Aran Khanna, the Harvard student who lost out on his summer internship at Facebook after he highlighted privacy issues with the platform’s mobile Messenger, has hit back at the social media giant.
Writing about his experience in the Harvard Journal of Technology Science the student raised the question of privacy and data collection:
“What does this say about privacy protection? Can we reasonably expect Facebook or others with an interest in collecting and sharing personal data, to be responsible guardians of privacy? Could this work have been done inside Facebook to understand how its users view the collection and sharing of their data?”
Aran Khanna’s application, Marauder’s Map – in tribute to the Harry Potter book series – was a Chrome extension that used data from Facebook Messenger to map where users were when they sent messages.
Explaining his project in The Huffington Post, he said:
"We are constantly being told how we are losing privacy with the increasing digitization of our lives, however the consequences never seem tangible. With this code you can see for yourself the potentially invasive usage of the information you share, and decide for yourself if this is something you should worry about."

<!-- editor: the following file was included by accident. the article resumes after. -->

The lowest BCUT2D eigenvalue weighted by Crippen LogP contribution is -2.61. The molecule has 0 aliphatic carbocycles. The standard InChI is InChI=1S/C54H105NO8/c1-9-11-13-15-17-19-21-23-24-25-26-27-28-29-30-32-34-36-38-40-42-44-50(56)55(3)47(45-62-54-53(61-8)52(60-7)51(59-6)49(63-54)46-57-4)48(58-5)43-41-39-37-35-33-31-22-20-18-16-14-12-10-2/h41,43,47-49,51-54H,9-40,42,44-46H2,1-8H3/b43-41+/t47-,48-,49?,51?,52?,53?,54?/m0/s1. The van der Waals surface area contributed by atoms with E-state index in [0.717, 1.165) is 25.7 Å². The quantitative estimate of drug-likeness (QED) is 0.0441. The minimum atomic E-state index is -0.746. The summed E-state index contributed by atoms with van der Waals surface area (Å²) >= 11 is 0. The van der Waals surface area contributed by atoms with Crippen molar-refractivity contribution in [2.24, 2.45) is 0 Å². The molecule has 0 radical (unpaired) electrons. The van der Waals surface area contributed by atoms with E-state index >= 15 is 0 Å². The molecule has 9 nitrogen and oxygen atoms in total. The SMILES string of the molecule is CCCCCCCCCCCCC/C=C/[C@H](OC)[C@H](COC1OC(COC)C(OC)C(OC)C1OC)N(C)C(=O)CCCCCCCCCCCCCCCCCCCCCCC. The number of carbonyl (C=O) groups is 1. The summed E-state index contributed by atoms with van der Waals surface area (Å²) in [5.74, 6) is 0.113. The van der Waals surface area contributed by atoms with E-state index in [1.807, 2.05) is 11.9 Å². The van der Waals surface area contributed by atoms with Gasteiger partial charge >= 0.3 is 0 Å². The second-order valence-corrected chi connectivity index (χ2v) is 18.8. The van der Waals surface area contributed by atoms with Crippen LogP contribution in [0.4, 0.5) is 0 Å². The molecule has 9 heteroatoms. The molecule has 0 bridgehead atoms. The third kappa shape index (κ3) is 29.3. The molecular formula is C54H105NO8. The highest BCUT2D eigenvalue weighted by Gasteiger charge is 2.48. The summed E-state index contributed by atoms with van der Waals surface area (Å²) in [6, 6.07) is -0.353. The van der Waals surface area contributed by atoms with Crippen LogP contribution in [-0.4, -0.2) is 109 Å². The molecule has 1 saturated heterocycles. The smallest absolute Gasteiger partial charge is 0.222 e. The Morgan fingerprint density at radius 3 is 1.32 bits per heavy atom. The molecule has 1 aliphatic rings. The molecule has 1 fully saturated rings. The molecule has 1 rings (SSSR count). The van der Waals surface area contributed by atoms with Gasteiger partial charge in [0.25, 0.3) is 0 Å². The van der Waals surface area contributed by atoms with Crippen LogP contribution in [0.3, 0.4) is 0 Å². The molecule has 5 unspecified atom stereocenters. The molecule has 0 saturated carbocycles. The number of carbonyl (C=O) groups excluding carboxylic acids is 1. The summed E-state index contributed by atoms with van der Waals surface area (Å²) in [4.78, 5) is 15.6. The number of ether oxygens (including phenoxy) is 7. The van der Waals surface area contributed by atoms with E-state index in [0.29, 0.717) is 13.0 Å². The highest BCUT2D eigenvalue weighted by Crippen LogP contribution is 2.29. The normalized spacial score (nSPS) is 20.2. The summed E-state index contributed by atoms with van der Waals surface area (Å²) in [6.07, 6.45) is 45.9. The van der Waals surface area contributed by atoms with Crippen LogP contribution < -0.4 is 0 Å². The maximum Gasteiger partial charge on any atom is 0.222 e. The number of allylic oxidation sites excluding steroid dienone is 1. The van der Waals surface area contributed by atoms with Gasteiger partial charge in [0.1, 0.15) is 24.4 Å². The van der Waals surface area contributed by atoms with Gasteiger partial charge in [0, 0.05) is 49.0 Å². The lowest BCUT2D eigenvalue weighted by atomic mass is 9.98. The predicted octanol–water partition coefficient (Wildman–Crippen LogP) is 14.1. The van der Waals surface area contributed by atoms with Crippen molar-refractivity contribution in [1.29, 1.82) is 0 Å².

His application went viral and was downloaded by 85,000 users until the social media giant ordered Mr Khanna to disable it, which he did.
However, two hours before he was scheduled to leave to start the internship, Facebook called him up to withdraw their internship offer, Boston.com reports.
Facebook maintains that the wannabe-intern was let go for misusing user data and not for highlighting Messenger app's privacy problems.
"We began developing improvements to location-sharing months ago, based on inputs from people who use Messenger. His (Khanna's) mapping tool scrapped Facebook data in a way that violated our terms, and those terms exist to protect people's privacy and safety," Facebook said.
However, Mr Khanna, who is of Indian origin, told the Indo-Asian News Service that he had complied with Facebook’s request to remove the code. “My intentions were never malicious: I simply sought to draw attention to a privacy issue that I knew many people were unaware of,” he added.